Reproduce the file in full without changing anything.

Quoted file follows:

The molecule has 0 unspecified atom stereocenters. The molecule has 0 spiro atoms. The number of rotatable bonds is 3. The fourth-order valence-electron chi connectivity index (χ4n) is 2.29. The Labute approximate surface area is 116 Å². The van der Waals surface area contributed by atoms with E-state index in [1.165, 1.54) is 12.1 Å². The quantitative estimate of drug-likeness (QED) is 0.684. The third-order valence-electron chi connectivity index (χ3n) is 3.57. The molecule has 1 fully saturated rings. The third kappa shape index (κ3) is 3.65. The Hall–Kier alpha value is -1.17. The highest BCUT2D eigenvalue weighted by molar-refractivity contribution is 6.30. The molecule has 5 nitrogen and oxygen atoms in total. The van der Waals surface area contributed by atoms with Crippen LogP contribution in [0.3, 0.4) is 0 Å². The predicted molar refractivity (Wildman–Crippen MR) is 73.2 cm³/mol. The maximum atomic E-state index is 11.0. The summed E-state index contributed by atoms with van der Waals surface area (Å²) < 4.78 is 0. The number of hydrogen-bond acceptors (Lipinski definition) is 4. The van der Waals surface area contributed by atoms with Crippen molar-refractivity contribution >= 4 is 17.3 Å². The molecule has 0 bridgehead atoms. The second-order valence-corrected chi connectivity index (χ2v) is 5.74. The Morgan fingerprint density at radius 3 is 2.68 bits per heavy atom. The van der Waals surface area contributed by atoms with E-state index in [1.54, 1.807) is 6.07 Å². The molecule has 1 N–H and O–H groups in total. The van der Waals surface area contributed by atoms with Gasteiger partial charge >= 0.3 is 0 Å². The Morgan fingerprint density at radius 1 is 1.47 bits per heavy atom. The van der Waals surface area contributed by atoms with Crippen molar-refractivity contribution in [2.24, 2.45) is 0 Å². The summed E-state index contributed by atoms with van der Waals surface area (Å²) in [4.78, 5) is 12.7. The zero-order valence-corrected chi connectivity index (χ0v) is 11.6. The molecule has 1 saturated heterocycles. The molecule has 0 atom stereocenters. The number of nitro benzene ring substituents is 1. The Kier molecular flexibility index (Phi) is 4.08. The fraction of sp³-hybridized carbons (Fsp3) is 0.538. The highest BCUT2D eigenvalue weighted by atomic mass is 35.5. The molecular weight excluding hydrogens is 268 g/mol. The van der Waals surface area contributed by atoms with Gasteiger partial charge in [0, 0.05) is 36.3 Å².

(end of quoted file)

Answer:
The molecule has 0 unspecified atom stereocenters. The molecule has 0 spiro atoms. The number of rotatable bonds is 3. The fourth-order valence-electron chi connectivity index (χ4n) is 2.29. The Labute approximate surface area is 116 Å². The van der Waals surface area contributed by atoms with E-state index in [1.165, 1.54) is 12.1 Å². The quantitative estimate of drug-likeness (QED) is 0.684. The third-order valence-electron chi connectivity index (χ3n) is 3.57. The molecule has 1 fully saturated rings. The third kappa shape index (κ3) is 3.65. The Hall–Kier alpha value is -1.17. The highest BCUT2D eigenvalue weighted by molar-refractivity contribution is 6.30. The molecule has 5 nitrogen and oxygen atoms in total. The van der Waals surface area contributed by atoms with Crippen LogP contribution in [0.3, 0.4) is 0 Å². The predicted molar refractivity (Wildman–Crippen MR) is 73.2 cm³/mol. The maximum atomic E-state index is 11.0. The summed E-state index contributed by atoms with van der Waals surface area (Å²) < 4.78 is 0. The number of hydrogen-bond acceptors (Lipinski definition) is 4. The van der Waals surface area contributed by atoms with Crippen molar-refractivity contribution >= 4 is 17.3 Å². The molecule has 0 bridgehead atoms. The second-order valence-corrected chi connectivity index (χ2v) is 5.74. The Morgan fingerprint density at radius 3 is 2.68 bits per heavy atom. The van der Waals surface area contributed by atoms with E-state index in [1.54, 1.807) is 6.07 Å². The molecule has 1 N–H and O–H groups in total. The van der Waals surface area contributed by atoms with Gasteiger partial charge >= 0.3 is 0 Å². The Morgan fingerprint density at radius 1 is 1.47 bits per heavy atom. The van der Waals surface area contributed by atoms with Crippen molar-refractivity contribution in [2.24, 2.45) is 0 Å². The summed E-state index contributed by atoms with van der Waals surface area (Å²) in [4.78, 5) is 12.7. The zero-order valence-corrected chi connectivity index (χ0v) is 11.6. The molecule has 1 saturated heterocycles. The molecule has 0 atom stereocenters. The number of nitro benzene ring substituents is 1. The Kier molecular flexibility index (Phi) is 4.08. The fraction of sp³-hybridized carbons (Fsp3) is 0.538. The highest BCUT2D eigenvalue weighted by atomic mass is 35.5. The molecular weight excluding hydrogens is 268 g/mol. The van der Waals surface area contributed by atoms with Gasteiger partial charge in [0, 0.05) is 36.3 Å².